Word Painting: A Guide to Writing More Descriptively by Rebecca McClanahan


Writers' Resources Online


The Charles Dickens Page

The Georgian Index

Victorian London Map

Hereditary Titles

Medieval Names Archive

Charlotte Dillon's Resources for Romance Writers



Feature Article 

Was It Good For You?  Making the Most of Rejection--Part Two

By Myrna Mackenzie


If you have received a rejection with detailed reasons for the rejection but with no invitation to resubmit, you've received a prize.  The fact that an editor took the time to send you details means that your manuscript has some merit in that person's eyes.  In addition, you have been given valuable information that you can use in this book and in subsequent books.

You may simply accept the knowledge that you have made a professional contact, set the rejection aside and send that editor your new and improved next book (be sure to thank her for her time and her critique.)  Or you might decide to make changes based on that editor's suggestions just to see how they work for you, for the instructional value.  You might also make those changes and then send a polite letter to the editor informing her that you have taken her suggestions to heart and improved the manuscript substantially.  Thank her for her time and attention to your work and ask if she would be willing to look at it again.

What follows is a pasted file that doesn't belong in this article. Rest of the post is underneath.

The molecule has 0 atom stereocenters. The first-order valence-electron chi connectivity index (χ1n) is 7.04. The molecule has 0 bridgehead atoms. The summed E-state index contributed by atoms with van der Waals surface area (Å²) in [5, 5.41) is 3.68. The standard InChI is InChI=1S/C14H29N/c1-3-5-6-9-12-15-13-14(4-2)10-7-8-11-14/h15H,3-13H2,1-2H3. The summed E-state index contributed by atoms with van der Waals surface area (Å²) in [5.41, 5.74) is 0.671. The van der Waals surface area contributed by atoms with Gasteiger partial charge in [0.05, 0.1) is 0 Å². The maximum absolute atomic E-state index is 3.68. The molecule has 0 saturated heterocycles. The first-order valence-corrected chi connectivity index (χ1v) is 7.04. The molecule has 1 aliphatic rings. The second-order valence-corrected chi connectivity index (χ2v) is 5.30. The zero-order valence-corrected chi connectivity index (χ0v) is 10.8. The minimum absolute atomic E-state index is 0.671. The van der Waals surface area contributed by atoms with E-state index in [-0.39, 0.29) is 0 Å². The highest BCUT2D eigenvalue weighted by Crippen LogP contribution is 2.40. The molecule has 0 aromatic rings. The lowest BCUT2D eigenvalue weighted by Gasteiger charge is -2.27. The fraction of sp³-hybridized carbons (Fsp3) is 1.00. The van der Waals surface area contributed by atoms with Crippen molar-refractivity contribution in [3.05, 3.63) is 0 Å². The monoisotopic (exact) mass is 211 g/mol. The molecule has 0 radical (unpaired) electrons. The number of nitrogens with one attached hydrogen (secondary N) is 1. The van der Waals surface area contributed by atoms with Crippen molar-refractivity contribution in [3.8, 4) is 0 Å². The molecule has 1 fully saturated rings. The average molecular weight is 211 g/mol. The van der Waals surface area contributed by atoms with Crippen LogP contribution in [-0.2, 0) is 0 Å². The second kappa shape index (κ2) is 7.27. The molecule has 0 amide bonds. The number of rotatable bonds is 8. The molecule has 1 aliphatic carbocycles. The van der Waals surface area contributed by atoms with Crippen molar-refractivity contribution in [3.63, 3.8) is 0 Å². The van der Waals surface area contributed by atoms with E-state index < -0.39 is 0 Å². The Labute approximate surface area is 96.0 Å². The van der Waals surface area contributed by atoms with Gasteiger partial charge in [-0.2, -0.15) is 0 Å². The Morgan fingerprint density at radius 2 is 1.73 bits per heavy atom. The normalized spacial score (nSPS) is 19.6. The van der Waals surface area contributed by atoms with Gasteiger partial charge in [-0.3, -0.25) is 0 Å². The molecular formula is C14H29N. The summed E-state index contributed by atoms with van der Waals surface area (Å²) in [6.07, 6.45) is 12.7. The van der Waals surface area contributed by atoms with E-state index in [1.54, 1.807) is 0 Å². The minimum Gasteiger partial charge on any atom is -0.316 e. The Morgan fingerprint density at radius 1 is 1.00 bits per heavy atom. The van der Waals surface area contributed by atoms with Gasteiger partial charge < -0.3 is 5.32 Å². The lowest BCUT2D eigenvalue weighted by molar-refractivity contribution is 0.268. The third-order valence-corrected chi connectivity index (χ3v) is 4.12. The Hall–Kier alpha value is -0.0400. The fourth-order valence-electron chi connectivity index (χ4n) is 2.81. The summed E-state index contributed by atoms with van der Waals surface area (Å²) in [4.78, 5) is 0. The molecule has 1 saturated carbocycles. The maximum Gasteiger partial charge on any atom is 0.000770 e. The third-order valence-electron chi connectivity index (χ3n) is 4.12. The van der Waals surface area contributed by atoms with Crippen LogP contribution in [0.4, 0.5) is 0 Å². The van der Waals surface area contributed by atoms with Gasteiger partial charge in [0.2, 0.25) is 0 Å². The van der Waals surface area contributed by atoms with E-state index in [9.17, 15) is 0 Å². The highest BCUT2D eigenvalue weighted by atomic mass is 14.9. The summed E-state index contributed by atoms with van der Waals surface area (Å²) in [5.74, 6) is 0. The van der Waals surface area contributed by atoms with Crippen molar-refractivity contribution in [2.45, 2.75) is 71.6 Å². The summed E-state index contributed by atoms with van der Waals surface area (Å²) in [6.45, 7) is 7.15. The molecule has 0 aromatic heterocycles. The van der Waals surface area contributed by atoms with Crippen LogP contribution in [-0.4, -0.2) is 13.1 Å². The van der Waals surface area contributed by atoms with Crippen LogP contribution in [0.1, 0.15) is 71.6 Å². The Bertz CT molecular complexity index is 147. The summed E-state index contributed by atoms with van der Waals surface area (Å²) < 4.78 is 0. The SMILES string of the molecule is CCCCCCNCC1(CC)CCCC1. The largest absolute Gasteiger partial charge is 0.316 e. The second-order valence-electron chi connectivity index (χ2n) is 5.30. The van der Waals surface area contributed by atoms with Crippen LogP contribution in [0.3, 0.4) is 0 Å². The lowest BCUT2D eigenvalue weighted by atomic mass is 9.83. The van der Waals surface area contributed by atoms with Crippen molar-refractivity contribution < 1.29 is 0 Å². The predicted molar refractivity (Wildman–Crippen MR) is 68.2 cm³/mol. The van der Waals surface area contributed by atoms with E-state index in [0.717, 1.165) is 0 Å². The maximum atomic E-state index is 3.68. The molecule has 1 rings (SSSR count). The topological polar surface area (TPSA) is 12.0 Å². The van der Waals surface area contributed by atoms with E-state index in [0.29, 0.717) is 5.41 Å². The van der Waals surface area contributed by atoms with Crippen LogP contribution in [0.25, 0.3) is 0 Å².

The answer, of course, may be 'no,' but at the very least you will have learned something worthwhile from this experience, and in this situation you have also been given the opportunity to demonstrate to an editor that you are the type of flexible person she might be interested in working with at some future date.  This is a chance to make an impression and to begin to build a relationship with an editor.  Someday you may sell her a book.  Begin to build your bridges now.

If your rejection, however, included an invitation to resubmit, sit back and ask yourself whether you feel comfortable making those changes.  If you do, the next step is obviously to do the work and send it back right away.  I personally am of the opinion that it would be wise for an inexperienced writer in today's tight market to simply knuckle under and make the changes.  Sales are made this way every day.